Most animal bite wounds in this country are inflicted by domestic animals, sometimes by the very canines and felines we consider to be our friends. Though estimates of the number of wounds from bites vary considerably, the lowest is in the millions of incidents, with the highest number being dog bites to children. The majority of bite wounds are to the extremities; however, in children, especially those under age 9, the face and head are most often bitten. Bite injuries are most likely to occur in children, with a peak incidence between the ages of 5 and 14.
Leslie Sinclair, DVM, director of veterinary issues for companion animals for the Humane Society of the United States (HSUS) in Washington, DC, says the biggest problem in assessing numbers of animal bite incidents is that there’s no national reporting database. She adds that HSUS uses the estimate of 4.7 million dog bites annually in the United States derived from a 1996 study performed by the Centers for Disease Control and Prevention in Atlanta. "400,000 is probably not a bad estimate of cat bites," Sinclair says.
Whatever their incidence, appropriate care for bite wounds may include sutures. "There is a good deal of controversy about suturing bite wounds," Trott says. "If it’s a large, disfiguring wound, then suturing has to be considered, especially in children. That should be the decision of a physician and possibly also of a consulting physician, like a plastic surgeon. It’s a complicated decision based on the anatomic location and the type of bite and the potential for disfigurement."
The suturing issue is complex, agrees Laura Pimentel, MD, FAAEM, who chairs the department of emergency medicine at Mercy Medical Center in Baltimore. "It depends on the age and location of the wound as to whether we would put any stitches in it or not. We tend to shy away from that, but if it’s in a place that appears to be well-vascularized, like the face, we’ll go ahead and suture. On a hand, we would never do that."
Pimentel says it’s critical in emergency room care to explore the wound very carefully to determine if there’s any damage to neurovascular structures, tendons, or penetration into a joint space. "Depending upon the location and depth of the wound, we will sometimes X-ray to make sure there’s not a tooth left in there," she says. "Probably any wound to the hand we would X-ray." She emphasizes that the most important treatment factor is the local wound care, which includes appropriate irrigation and debridement of the bite site and a tetanus shot for any patient who hasn’t had one in the previous five years.
Pimentel does not admit bite wound victims to the hospital unless there already is a serious infection, or the patient is diabetic or needs surgery. "The underlying health status of the patient is very important," she adds. "We worry more about a patient who is diabetic or immunocompromised for any reason." The antibiotic Pimentel uses most commonly is Augmentin, a combination of amoxicillin and clavulanate. She says Augmentin has very good broad-spectrum coverage for most of the bacteria of concern in a bite wound.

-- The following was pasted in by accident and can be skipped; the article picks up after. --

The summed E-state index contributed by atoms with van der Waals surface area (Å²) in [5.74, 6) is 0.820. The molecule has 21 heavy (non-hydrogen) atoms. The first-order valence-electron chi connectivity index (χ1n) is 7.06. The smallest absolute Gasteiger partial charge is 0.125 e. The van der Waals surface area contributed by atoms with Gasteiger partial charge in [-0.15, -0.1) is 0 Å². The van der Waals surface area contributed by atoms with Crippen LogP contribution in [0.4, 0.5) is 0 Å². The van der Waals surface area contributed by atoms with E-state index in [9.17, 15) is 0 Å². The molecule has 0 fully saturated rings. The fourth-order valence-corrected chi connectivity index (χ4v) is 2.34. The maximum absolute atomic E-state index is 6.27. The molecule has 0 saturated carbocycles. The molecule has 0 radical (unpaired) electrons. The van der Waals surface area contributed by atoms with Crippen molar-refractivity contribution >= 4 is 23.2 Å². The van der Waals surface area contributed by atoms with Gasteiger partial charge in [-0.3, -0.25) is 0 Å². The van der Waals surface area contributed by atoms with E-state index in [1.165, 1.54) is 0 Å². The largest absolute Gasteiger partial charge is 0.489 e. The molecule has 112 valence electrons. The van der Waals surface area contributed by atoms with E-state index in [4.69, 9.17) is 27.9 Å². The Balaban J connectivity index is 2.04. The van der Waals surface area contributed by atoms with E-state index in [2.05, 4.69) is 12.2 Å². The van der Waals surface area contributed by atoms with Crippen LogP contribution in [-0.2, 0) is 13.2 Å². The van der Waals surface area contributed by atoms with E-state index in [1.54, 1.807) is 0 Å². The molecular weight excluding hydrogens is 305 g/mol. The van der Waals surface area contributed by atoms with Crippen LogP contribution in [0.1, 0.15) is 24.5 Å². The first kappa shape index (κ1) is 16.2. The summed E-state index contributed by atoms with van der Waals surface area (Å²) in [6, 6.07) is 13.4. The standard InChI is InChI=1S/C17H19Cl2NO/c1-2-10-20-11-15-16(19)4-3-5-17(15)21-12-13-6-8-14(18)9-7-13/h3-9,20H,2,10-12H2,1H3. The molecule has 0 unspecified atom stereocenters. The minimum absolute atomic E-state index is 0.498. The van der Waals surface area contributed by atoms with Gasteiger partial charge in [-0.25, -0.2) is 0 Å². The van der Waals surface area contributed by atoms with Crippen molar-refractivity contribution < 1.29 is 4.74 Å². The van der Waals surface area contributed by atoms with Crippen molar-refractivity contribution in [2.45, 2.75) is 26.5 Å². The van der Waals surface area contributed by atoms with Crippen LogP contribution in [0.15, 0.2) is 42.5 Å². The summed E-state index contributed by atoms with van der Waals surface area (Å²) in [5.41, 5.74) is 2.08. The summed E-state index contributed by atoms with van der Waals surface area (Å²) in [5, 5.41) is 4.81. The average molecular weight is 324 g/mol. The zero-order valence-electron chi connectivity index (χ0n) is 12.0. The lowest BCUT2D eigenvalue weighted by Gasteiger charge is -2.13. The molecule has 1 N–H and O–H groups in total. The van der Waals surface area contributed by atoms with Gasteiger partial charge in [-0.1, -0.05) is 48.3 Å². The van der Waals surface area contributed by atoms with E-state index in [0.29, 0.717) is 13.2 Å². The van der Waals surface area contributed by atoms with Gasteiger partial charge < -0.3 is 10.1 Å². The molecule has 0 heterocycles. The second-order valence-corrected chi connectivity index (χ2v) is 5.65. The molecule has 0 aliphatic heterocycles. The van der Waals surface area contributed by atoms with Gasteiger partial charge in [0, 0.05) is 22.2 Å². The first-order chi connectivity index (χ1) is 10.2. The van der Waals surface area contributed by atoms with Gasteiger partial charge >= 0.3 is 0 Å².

Possible rabies exposure is another major risk incurred with bite wounds. Though most rabies risk in this country today does not come from pets, anyone bitten by a stray dog that can’t be captured and held for observation should notify public health authorities. Tourism can significantly increase rabies exposure and risk. Trott observes that tourists can easily be exposed to rabid dogs along the Mexican border, and adds that "90% of stray dogs in Mexico carry rabies."
When rabies exposure occurs, two types of treatment come into play. The first is with rabies immune globulin, which involves actually injecting the antibodies to rabies into the patient. The second is vaccination. According to Pimentel, a patient who’s been bitten by a wild animal would get both. "Half the dose of immune globulin goes right into the area of the bite, the other half in the arm. Patients also get the first dose of the five-shot series of the vaccine."
Though some breed afficionados may tell you otherwise, the Humane Society of the United States’ statistics show that certain breeds of dogs are responsible for more than their proportionate share of bite wounds. "Some of the dog species are bred for violence," Pimentel notes. "I know there have been more than a few deaths, particularly in children who’ve been mauled by these animals."
As Morgan points out, "Wound management is a 24-hour-per-day job, especially in my neighborhood. It’s important for me to be able to advise the bitten or the parents of the bitten in the appropriate management of this type of injury. I welcome any new info the physicians and veterinarians can offer so that I can be a better resource for the health care consumers around me."
1. Trott A. Wounds and Lacerations: Emergency Care and Closure. 2nd ed. St. Louis: Mosby; 1997.
2. Fleisher G. The management of bite wounds. N Engl J Med 1999; 340:138-140.
3. Talan D, et al. Bacteriologic analysis of infected dog and cat bites. N Engl J Med 1999; 340:85-91.